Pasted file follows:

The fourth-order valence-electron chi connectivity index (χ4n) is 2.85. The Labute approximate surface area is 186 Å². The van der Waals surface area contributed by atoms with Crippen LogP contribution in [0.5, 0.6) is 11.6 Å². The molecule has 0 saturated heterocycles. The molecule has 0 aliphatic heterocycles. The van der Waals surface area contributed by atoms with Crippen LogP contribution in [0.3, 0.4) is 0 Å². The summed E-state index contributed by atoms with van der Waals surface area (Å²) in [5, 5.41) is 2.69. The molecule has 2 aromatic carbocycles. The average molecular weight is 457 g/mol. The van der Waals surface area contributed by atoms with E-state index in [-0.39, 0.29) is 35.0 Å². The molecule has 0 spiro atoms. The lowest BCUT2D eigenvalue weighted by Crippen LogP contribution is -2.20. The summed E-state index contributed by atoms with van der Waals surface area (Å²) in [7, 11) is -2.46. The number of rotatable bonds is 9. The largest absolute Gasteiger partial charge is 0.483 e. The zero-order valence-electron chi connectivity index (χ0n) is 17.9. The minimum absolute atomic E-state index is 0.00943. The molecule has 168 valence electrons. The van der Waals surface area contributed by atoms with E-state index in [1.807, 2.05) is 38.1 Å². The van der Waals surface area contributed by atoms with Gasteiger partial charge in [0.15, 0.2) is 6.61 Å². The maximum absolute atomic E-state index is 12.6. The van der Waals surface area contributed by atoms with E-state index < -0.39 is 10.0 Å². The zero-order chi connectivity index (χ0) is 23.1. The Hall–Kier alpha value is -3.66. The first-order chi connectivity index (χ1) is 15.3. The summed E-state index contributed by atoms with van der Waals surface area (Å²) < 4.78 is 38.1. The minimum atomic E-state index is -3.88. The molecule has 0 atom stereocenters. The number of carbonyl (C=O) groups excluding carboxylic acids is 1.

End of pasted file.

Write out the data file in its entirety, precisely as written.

The fourth-order valence-electron chi connectivity index (χ4n) is 2.85. The Labute approximate surface area is 186 Å². The van der Waals surface area contributed by atoms with Crippen LogP contribution in [0.5, 0.6) is 11.6 Å². The molecule has 0 saturated heterocycles. The molecule has 0 aliphatic heterocycles. The van der Waals surface area contributed by atoms with Crippen LogP contribution in [0.3, 0.4) is 0 Å². The summed E-state index contributed by atoms with van der Waals surface area (Å²) in [5, 5.41) is 2.69. The molecule has 2 aromatic carbocycles. The average molecular weight is 457 g/mol. The van der Waals surface area contributed by atoms with E-state index in [-0.39, 0.29) is 35.0 Å². The molecule has 0 spiro atoms. The lowest BCUT2D eigenvalue weighted by Crippen LogP contribution is -2.20. The summed E-state index contributed by atoms with van der Waals surface area (Å²) in [7, 11) is -2.46. The number of rotatable bonds is 9. The largest absolute Gasteiger partial charge is 0.483 e. The zero-order valence-electron chi connectivity index (χ0n) is 17.9. The minimum absolute atomic E-state index is 0.00943. The molecule has 168 valence electrons. The van der Waals surface area contributed by atoms with E-state index in [1.807, 2.05) is 38.1 Å². The van der Waals surface area contributed by atoms with Gasteiger partial charge in [0.15, 0.2) is 6.61 Å². The maximum absolute atomic E-state index is 12.6. The van der Waals surface area contributed by atoms with E-state index < -0.39 is 10.0 Å². The zero-order chi connectivity index (χ0) is 23.1. The Hall–Kier alpha value is -3.66. The first-order chi connectivity index (χ1) is 15.3. The summed E-state index contributed by atoms with van der Waals surface area (Å²) < 4.78 is 38.1. The minimum atomic E-state index is -3.88. The molecule has 0 atom stereocenters. The number of carbonyl (C=O) groups excluding carboxylic acids is 1.